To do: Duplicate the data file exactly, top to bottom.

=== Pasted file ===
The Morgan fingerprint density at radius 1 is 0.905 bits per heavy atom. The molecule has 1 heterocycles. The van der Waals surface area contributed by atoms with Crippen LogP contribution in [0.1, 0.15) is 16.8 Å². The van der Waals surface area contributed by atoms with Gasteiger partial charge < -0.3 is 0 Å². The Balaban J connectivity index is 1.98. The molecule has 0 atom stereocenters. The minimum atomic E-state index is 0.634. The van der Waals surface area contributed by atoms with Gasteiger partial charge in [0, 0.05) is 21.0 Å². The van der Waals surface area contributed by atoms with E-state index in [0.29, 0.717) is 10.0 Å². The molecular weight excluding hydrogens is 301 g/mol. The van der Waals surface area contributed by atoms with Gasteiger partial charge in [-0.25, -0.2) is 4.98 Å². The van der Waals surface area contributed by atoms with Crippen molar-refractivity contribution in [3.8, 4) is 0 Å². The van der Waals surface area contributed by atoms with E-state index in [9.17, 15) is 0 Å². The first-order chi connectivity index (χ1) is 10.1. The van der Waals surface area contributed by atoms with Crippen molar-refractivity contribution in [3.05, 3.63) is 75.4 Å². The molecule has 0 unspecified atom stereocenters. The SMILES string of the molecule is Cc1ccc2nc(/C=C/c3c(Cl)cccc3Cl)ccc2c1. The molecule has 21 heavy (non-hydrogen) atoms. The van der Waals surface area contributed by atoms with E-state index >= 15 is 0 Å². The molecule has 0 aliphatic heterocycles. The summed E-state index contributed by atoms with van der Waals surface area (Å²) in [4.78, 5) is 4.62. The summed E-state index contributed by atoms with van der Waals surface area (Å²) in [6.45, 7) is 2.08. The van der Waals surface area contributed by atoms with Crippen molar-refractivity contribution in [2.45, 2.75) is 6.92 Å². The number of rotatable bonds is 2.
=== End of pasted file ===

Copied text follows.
The Morgan fingerprint density at radius 1 is 0.905 bits per heavy atom. The molecule has 1 heterocycles. The van der Waals surface area contributed by atoms with Crippen LogP contribution in [0.1, 0.15) is 16.8 Å². The van der Waals surface area contributed by atoms with Gasteiger partial charge < -0.3 is 0 Å². The Balaban J connectivity index is 1.98. The molecule has 0 atom stereocenters. The minimum atomic E-state index is 0.634. The van der Waals surface area contributed by atoms with Gasteiger partial charge in [0, 0.05) is 21.0 Å². The van der Waals surface area contributed by atoms with E-state index in [0.29, 0.717) is 10.0 Å². The molecular weight excluding hydrogens is 301 g/mol. The van der Waals surface area contributed by atoms with Gasteiger partial charge in [-0.25, -0.2) is 4.98 Å². The van der Waals surface area contributed by atoms with Crippen molar-refractivity contribution in [3.8, 4) is 0 Å². The van der Waals surface area contributed by atoms with E-state index in [9.17, 15) is 0 Å². The first-order chi connectivity index (χ1) is 10.1. The van der Waals surface area contributed by atoms with Crippen molar-refractivity contribution in [3.05, 3.63) is 75.4 Å². The molecule has 0 unspecified atom stereocenters. The SMILES string of the molecule is Cc1ccc2nc(/C=C/c3c(Cl)cccc3Cl)ccc2c1. The molecule has 21 heavy (non-hydrogen) atoms. The van der Waals surface area contributed by atoms with E-state index >= 15 is 0 Å². The molecule has 0 aliphatic heterocycles. The summed E-state index contributed by atoms with van der Waals surface area (Å²) in [4.78, 5) is 4.62. The summed E-state index contributed by atoms with van der Waals surface area (Å²) in [6.45, 7) is 2.08. The van der Waals surface area contributed by atoms with Crippen molar-refractivity contribution in [2.45, 2.75) is 6.92 Å². The number of rotatable bonds is 2.